A compressed work week is a useful flexible work arrangement that can help free up valuable time for family and life demands while minimizing workplace disruptions.
I have a friend who is a public-sector lawyer with a wife and two young children. He opted for a compressed work week (CWW), in which he works nine 9-hour days over a two-week stretch and then has every other Friday off (another common type of CWWs consists of four 10-hour days with every Friday off). He still works the same number of hours, essentially banking one extra hour a day and cashing these in every two weeks.
For him, this arrangement allows his family to spend long weekends at his parents, who soak up their grandkid time, and give my friend and his wife a much needed break.
It also frees up my friend to get errands done during a typical working day. Oh, the joys of daytime workday errands. You can actually get someone at Home Depot to help you without hunting 20 minutes for an employee! Parking spaces are plentiful! Lines are short! Crowds are non-existent! If you’ve ever been to the mall during Christmastime, you understand the clear and compelling benefits of shopping when most others are at work.
Also, my friend’s family can have more relaxed “Friday family outings.” Because they go during daytime weekday hours, their trips to the zoo, aquarium, children’s museum and the movies involve minimal crowds and hassle–really important when corralling two pre-school age kids.
Finally, his CWW allows my friend leisure time during daytime weekday hours. He loves to relax by seeing a noontime matinee of the latest blockbuster in an almost empty theater. (As a skier myself, I can tell you there is no better skiing than on a weekday–all that powder just for you!)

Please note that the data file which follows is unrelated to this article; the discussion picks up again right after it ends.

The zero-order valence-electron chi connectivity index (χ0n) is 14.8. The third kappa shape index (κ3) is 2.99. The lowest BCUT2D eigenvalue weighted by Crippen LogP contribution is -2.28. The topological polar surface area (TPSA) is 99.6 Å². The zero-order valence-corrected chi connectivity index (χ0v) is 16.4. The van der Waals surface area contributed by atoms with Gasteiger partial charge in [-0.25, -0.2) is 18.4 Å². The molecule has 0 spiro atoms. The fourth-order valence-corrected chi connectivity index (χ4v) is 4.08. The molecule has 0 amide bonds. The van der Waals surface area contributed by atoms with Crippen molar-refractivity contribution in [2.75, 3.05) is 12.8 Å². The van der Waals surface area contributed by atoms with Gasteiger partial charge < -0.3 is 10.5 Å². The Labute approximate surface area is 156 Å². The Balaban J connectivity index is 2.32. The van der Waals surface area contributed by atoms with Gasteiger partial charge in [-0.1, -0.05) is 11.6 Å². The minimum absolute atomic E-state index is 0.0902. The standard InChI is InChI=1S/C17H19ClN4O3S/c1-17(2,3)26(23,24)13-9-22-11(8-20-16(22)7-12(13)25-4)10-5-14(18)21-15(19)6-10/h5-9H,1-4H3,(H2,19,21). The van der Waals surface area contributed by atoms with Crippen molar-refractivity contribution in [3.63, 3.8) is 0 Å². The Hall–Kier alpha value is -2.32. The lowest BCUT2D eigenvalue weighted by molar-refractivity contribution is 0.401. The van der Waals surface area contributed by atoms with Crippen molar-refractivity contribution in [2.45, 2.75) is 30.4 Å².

In short, having time off when others are typically at work means my friend can get a head start on long weekends, can accomplish family-related tasks without the hassles of crowds, and can spend more relaxed time out with his family (or just by himself).
From an employer’s point of view, CWWs also have the great advantage of being regularly scheduled. Because CWWs are predictable, it is easier to schedule meetings, coordinate with coworkers and communicate with clients.
In fact, the predictability of CWWs also helps allay many of the common concerns that prevent supervisors from supporting other forms of work flexibility like flextime or telecommuting.
As opposed to work-at-home or telecommuting options, employers know they are still getting full-time in-the-office work from employees. They can more easily monitor work performance, and can avoid their overblown and largely unfounded fears that “at home work” somehow means “sleeping late” or “slacking off.” Their concern that “flextime employees” won’t have enough time at the office to collaborate with coworkers also falls away. Finally, CWWs are easier for bosses to remember and build into the work calendar–managers no longer have to balance multiple employee schedules or ad-hoc arrangements.
Because of these advantages, it may be easier to negotiate for a CWW than for other types of flexible work arrangements. Then, once your boss gets comfortable with your use of a CWW, you can use this credibility to negotiate for more extensive work flexibility.
A Huge Win-Win!
Employees get a day off every two weeks which they can use for long weekends, more productive errands, and more relaxed family time. Employers get a more predictable flexible work arrangement that makes employees happy while minimizing disruptions.
Do you have experience with a compressed work week? Any thoughts? Let’s discuss in the comments section.
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